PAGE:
Caring for Our Childen (CFOC)

Chapter 5: Facilities, Supplies, Equipment, and Environmental Health

5.2 Quality of the Outdoor and Indoor Environment

5.2.6 Water Supply and Plumbing Testing of Drinking Water Not From Public System

If the facility’s drinking water does not come from a public water system, or the facility gets the drinking water from a household well, programs should test the water every year or as required by the local health department, for bacteriological quality, nitrates, total dissolved solids, pH levels, and other water quality indicators as required by the local health department. Testing for nitrate is especially important if there are infants under six months of age in care.
Drinking water sources should be approved by the local health department. If a child care facility does not receive drinking water from a public water system, the child care operator should ensure that the drinking water is safe. Unsafe water supplies may cause illness or other problems (1) and contain bacteria and parasites. Infants below the age of six months who drink water containing nitrate in excess of the maximum concentration limit of ten milligrams per liter could become seriously ill and, if untreated, may die. Symptoms include shortness of breath and blue-baby syndrome (methemoglobinia) (2). Even if a private water supply is safe, regular testing is valuable because it establishes a record of water quality.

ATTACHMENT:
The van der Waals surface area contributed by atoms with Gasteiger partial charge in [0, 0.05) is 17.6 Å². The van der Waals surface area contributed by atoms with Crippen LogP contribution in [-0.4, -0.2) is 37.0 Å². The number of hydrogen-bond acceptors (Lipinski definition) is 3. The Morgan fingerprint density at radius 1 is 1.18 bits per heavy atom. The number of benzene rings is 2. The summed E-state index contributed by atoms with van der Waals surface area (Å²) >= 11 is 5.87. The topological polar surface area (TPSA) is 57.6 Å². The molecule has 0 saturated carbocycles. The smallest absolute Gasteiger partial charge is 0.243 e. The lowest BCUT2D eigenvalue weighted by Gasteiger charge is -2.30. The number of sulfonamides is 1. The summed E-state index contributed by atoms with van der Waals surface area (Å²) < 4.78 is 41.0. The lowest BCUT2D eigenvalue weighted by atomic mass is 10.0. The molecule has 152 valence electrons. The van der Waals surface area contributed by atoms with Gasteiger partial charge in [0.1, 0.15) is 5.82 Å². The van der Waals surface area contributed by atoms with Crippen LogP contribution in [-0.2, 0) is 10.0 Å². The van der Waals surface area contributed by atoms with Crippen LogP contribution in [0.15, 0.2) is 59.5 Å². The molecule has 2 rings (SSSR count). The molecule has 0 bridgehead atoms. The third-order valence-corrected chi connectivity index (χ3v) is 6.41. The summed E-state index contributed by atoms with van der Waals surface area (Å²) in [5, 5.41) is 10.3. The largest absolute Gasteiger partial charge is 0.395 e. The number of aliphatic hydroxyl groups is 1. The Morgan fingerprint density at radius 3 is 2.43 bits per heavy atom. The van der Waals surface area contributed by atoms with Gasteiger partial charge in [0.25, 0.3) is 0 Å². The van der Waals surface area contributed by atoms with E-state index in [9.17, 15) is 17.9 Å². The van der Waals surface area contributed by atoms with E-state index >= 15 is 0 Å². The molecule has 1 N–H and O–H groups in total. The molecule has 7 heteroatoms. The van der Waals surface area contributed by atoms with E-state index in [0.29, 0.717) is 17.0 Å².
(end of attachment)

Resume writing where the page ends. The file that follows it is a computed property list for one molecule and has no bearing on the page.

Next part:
Public water systems are responsible for complying with all regulations, including monitoring, reporting, and performing treatment techniques. Testing of private water supplies should be completed by a state certified laboratory (1). Most testing laboratories or services supply their own sample containers. Samples for bacteriological testing must be collected in sterile containers and under sterile conditions. Laboratories may sometimes send a trained technician to collect the sample. For further information, contact the local health authority or the U.S. Environmental Protection Agency (EPA).
Center, Large Family Child Care Home
RELATED STANDARDS Water Supply Testing for Lead and Copper Levels in Drinking Water Water Test Results
  1. U.S. Environmental Protection Agency (EPA). 2005. Home water testing. Washington, DC: EPA, Office of Water.
  2. American Academy of Pediatrics. Policy statement: Drinking water from private wells and risks to children. Pediatrics 123:1599-1605.